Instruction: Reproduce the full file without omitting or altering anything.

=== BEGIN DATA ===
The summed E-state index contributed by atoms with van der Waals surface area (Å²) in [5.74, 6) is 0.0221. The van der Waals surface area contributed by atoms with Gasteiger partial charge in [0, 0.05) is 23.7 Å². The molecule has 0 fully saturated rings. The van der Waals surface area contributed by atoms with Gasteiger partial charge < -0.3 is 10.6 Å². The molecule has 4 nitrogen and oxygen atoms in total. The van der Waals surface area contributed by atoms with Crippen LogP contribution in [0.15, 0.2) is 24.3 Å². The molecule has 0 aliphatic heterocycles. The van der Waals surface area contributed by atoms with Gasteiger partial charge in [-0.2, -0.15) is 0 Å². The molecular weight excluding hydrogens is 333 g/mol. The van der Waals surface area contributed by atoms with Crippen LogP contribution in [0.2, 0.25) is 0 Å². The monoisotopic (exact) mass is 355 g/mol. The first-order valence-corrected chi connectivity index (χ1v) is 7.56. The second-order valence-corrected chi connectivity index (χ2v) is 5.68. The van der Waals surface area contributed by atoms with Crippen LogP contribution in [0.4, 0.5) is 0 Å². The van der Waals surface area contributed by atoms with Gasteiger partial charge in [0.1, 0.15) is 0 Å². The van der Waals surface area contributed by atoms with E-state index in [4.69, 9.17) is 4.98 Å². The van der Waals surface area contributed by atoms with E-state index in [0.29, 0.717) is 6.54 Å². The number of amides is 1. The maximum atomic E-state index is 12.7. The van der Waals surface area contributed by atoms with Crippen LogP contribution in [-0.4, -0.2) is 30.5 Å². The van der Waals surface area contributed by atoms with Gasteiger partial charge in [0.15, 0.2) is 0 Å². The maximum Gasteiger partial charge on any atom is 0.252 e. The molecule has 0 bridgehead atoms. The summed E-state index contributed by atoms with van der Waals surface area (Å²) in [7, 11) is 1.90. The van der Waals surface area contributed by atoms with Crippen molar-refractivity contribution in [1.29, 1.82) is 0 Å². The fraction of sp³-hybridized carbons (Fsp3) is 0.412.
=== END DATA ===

The summed E-state index contributed by atoms with van der Waals surface area (Å²) in [5.74, 6) is 0.0221. The van der Waals surface area contributed by atoms with Gasteiger partial charge in [0, 0.05) is 23.7 Å². The molecule has 0 fully saturated rings. The van der Waals surface area contributed by atoms with Gasteiger partial charge < -0.3 is 10.6 Å². The molecule has 4 nitrogen and oxygen atoms in total. The van der Waals surface area contributed by atoms with Crippen LogP contribution in [0.15, 0.2) is 24.3 Å². The molecule has 0 aliphatic heterocycles. The van der Waals surface area contributed by atoms with Gasteiger partial charge in [-0.2, -0.15) is 0 Å². The molecular weight excluding hydrogens is 333 g/mol. The van der Waals surface area contributed by atoms with Crippen LogP contribution in [0.2, 0.25) is 0 Å². The monoisotopic (exact) mass is 355 g/mol. The first-order valence-corrected chi connectivity index (χ1v) is 7.56. The second-order valence-corrected chi connectivity index (χ2v) is 5.68. The van der Waals surface area contributed by atoms with Crippen LogP contribution in [0.4, 0.5) is 0 Å². The van der Waals surface area contributed by atoms with Gasteiger partial charge in [0.1, 0.15) is 0 Å². The van der Waals surface area contributed by atoms with E-state index in [4.69, 9.17) is 4.98 Å². The van der Waals surface area contributed by atoms with E-state index in [0.29, 0.717) is 6.54 Å². The number of amides is 1. The maximum atomic E-state index is 12.7. The van der Waals surface area contributed by atoms with Crippen LogP contribution in [-0.4, -0.2) is 30.5 Å². The van der Waals surface area contributed by atoms with Gasteiger partial charge in [0.15, 0.2) is 0 Å². The maximum Gasteiger partial charge on any atom is 0.252 e. The molecule has 0 bridgehead atoms. The summed E-state index contributed by atoms with van der Waals surface area (Å²) in [7, 11) is 1.90. The van der Waals surface area contributed by atoms with Crippen molar-refractivity contribution in [1.29, 1.82) is 0 Å². The fraction of sp³-hybridized carbons (Fsp3) is 0.412.